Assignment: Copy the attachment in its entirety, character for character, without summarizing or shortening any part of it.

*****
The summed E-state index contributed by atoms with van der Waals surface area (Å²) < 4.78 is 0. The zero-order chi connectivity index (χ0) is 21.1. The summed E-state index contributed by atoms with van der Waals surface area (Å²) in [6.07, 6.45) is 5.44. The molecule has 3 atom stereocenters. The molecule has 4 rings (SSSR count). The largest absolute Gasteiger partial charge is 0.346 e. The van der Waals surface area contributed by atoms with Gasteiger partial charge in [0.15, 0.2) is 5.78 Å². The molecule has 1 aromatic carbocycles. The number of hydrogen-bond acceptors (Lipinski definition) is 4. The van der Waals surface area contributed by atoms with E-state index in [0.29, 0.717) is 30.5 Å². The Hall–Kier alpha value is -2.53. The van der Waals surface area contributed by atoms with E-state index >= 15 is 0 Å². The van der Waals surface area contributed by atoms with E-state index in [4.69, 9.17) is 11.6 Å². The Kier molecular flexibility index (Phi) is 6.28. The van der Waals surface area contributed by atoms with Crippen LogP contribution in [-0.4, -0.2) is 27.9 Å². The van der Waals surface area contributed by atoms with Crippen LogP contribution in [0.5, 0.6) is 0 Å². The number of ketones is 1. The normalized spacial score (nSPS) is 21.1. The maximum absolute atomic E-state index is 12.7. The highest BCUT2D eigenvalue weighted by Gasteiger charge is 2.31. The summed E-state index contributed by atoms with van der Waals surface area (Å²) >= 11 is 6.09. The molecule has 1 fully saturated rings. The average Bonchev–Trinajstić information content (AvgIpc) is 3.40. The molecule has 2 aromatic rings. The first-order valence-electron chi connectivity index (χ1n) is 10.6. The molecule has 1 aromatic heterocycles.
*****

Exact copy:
The summed E-state index contributed by atoms with van der Waals surface area (Å²) < 4.78 is 0. The zero-order chi connectivity index (χ0) is 21.1. The summed E-state index contributed by atoms with van der Waals surface area (Å²) in [6.07, 6.45) is 5.44. The molecule has 3 atom stereocenters. The molecule has 4 rings (SSSR count). The largest absolute Gasteiger partial charge is 0.346 e. The van der Waals surface area contributed by atoms with Gasteiger partial charge in [0.15, 0.2) is 5.78 Å². The molecule has 1 aromatic carbocycles. The number of hydrogen-bond acceptors (Lipinski definition) is 4. The van der Waals surface area contributed by atoms with E-state index in [0.29, 0.717) is 30.5 Å². The Hall–Kier alpha value is -2.53. The van der Waals surface area contributed by atoms with E-state index >= 15 is 0 Å². The van der Waals surface area contributed by atoms with E-state index in [4.69, 9.17) is 11.6 Å². The Kier molecular flexibility index (Phi) is 6.28. The van der Waals surface area contributed by atoms with Crippen LogP contribution in [-0.4, -0.2) is 27.9 Å². The van der Waals surface area contributed by atoms with Crippen LogP contribution in [0.5, 0.6) is 0 Å². The number of ketones is 1. The normalized spacial score (nSPS) is 21.1. The maximum absolute atomic E-state index is 12.7. The highest BCUT2D eigenvalue weighted by Gasteiger charge is 2.31. The summed E-state index contributed by atoms with van der Waals surface area (Å²) >= 11 is 6.09. The molecule has 1 fully saturated rings. The average Bonchev–Trinajstić information content (AvgIpc) is 3.40. The molecule has 2 aromatic rings. The first-order valence-electron chi connectivity index (χ1n) is 10.6. The molecule has 1 aromatic heterocycles.